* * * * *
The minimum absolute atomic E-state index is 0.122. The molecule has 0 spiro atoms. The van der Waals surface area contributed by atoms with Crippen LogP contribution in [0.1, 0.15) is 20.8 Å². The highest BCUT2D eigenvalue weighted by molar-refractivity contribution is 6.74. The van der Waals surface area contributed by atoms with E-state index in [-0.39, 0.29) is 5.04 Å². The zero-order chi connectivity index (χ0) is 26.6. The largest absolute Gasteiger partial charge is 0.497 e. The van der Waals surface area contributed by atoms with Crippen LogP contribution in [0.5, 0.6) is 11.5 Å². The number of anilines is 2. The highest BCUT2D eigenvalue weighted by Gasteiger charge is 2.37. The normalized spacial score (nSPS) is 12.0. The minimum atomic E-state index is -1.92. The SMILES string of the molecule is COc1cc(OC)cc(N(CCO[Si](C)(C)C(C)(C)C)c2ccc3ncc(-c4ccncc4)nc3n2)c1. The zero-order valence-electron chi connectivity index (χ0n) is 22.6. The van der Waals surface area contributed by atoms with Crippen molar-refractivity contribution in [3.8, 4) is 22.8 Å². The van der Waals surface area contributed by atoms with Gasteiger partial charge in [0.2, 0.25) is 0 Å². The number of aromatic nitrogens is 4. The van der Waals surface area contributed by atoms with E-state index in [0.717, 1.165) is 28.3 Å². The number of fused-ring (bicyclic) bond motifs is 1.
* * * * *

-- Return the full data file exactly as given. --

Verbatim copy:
The minimum absolute atomic E-state index is 0.122. The molecule has 0 spiro atoms. The van der Waals surface area contributed by atoms with Crippen LogP contribution in [0.1, 0.15) is 20.8 Å². The highest BCUT2D eigenvalue weighted by molar-refractivity contribution is 6.74. The van der Waals surface area contributed by atoms with E-state index in [-0.39, 0.29) is 5.04 Å². The zero-order chi connectivity index (χ0) is 26.6. The largest absolute Gasteiger partial charge is 0.497 e. The van der Waals surface area contributed by atoms with Crippen LogP contribution in [0.5, 0.6) is 11.5 Å². The number of anilines is 2. The highest BCUT2D eigenvalue weighted by Gasteiger charge is 2.37. The normalized spacial score (nSPS) is 12.0. The minimum atomic E-state index is -1.92. The SMILES string of the molecule is COc1cc(OC)cc(N(CCO[Si](C)(C)C(C)(C)C)c2ccc3ncc(-c4ccncc4)nc3n2)c1. The zero-order valence-electron chi connectivity index (χ0n) is 22.6. The van der Waals surface area contributed by atoms with Crippen molar-refractivity contribution in [3.8, 4) is 22.8 Å². The van der Waals surface area contributed by atoms with Gasteiger partial charge in [0.2, 0.25) is 0 Å². The number of aromatic nitrogens is 4. The van der Waals surface area contributed by atoms with E-state index in [0.717, 1.165) is 28.3 Å². The number of fused-ring (bicyclic) bond motifs is 1.